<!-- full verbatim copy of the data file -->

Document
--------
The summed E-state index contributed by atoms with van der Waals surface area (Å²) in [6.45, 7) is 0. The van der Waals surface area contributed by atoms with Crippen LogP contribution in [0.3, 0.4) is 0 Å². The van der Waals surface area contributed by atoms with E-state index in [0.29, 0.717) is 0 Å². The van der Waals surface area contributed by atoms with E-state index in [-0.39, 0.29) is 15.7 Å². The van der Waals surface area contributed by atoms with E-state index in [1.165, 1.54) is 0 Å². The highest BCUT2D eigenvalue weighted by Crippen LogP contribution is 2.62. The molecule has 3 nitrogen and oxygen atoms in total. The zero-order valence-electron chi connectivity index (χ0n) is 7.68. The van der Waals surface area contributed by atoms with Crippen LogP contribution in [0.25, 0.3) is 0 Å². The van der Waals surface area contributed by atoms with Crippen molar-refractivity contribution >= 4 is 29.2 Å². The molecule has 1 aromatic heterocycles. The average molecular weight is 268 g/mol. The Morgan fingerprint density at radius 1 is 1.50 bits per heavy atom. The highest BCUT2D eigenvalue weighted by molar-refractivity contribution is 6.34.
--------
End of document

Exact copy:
The summed E-state index contributed by atoms with van der Waals surface area (Å²) in [6.45, 7) is 0. The van der Waals surface area contributed by atoms with Crippen LogP contribution in [0.3, 0.4) is 0 Å². The van der Waals surface area contributed by atoms with E-state index in [0.29, 0.717) is 0 Å². The van der Waals surface area contributed by atoms with E-state index in [-0.39, 0.29) is 15.7 Å². The van der Waals surface area contributed by atoms with E-state index in [1.165, 1.54) is 0 Å². The highest BCUT2D eigenvalue weighted by Crippen LogP contribution is 2.62. The molecule has 3 nitrogen and oxygen atoms in total. The zero-order valence-electron chi connectivity index (χ0n) is 7.68. The van der Waals surface area contributed by atoms with Crippen LogP contribution in [0.25, 0.3) is 0 Å². The van der Waals surface area contributed by atoms with Crippen molar-refractivity contribution >= 4 is 29.2 Å². The molecule has 1 aromatic heterocycles. The average molecular weight is 268 g/mol. The Morgan fingerprint density at radius 1 is 1.50 bits per heavy atom. The highest BCUT2D eigenvalue weighted by molar-refractivity contribution is 6.34.